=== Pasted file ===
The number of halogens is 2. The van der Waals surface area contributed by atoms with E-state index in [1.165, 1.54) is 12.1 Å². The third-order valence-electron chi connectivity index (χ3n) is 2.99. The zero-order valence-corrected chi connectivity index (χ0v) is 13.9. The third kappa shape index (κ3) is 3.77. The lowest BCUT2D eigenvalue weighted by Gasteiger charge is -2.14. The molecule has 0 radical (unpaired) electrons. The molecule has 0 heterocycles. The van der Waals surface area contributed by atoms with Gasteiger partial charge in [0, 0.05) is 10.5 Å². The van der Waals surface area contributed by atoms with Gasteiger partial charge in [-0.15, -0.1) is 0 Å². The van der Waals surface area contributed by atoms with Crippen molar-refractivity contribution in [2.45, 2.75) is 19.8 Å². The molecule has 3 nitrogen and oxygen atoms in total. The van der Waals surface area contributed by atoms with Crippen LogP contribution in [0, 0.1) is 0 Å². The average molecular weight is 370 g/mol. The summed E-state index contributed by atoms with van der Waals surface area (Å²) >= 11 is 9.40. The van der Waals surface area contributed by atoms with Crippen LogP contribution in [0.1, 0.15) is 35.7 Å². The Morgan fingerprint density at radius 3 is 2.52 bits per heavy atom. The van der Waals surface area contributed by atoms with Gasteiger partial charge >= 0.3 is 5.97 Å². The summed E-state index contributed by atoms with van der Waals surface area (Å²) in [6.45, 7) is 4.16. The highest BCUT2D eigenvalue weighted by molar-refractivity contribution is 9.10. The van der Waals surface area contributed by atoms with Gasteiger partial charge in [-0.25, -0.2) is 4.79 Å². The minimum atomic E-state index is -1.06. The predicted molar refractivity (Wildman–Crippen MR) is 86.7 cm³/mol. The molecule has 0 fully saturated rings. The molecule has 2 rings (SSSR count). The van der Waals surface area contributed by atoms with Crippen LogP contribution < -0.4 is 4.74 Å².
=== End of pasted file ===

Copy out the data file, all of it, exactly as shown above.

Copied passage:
The number of halogens is 2. The van der Waals surface area contributed by atoms with E-state index in [1.165, 1.54) is 12.1 Å². The third-order valence-electron chi connectivity index (χ3n) is 2.99. The zero-order valence-corrected chi connectivity index (χ0v) is 13.9. The third kappa shape index (κ3) is 3.77. The lowest BCUT2D eigenvalue weighted by Gasteiger charge is -2.14. The molecule has 0 radical (unpaired) electrons. The molecule has 0 heterocycles. The van der Waals surface area contributed by atoms with Gasteiger partial charge in [0, 0.05) is 10.5 Å². The van der Waals surface area contributed by atoms with Gasteiger partial charge in [-0.15, -0.1) is 0 Å². The van der Waals surface area contributed by atoms with Crippen molar-refractivity contribution in [2.45, 2.75) is 19.8 Å². The molecule has 3 nitrogen and oxygen atoms in total. The van der Waals surface area contributed by atoms with Crippen LogP contribution in [0, 0.1) is 0 Å². The average molecular weight is 370 g/mol. The summed E-state index contributed by atoms with van der Waals surface area (Å²) >= 11 is 9.40. The van der Waals surface area contributed by atoms with Crippen LogP contribution in [0.1, 0.15) is 35.7 Å². The Morgan fingerprint density at radius 3 is 2.52 bits per heavy atom. The van der Waals surface area contributed by atoms with Gasteiger partial charge >= 0.3 is 5.97 Å². The summed E-state index contributed by atoms with van der Waals surface area (Å²) in [6.45, 7) is 4.16. The highest BCUT2D eigenvalue weighted by molar-refractivity contribution is 9.10. The van der Waals surface area contributed by atoms with Gasteiger partial charge in [-0.25, -0.2) is 4.79 Å². The minimum atomic E-state index is -1.06. The predicted molar refractivity (Wildman–Crippen MR) is 86.7 cm³/mol. The molecule has 0 fully saturated rings. The molecule has 2 rings (SSSR count). The van der Waals surface area contributed by atoms with Crippen LogP contribution < -0.4 is 4.74 Å².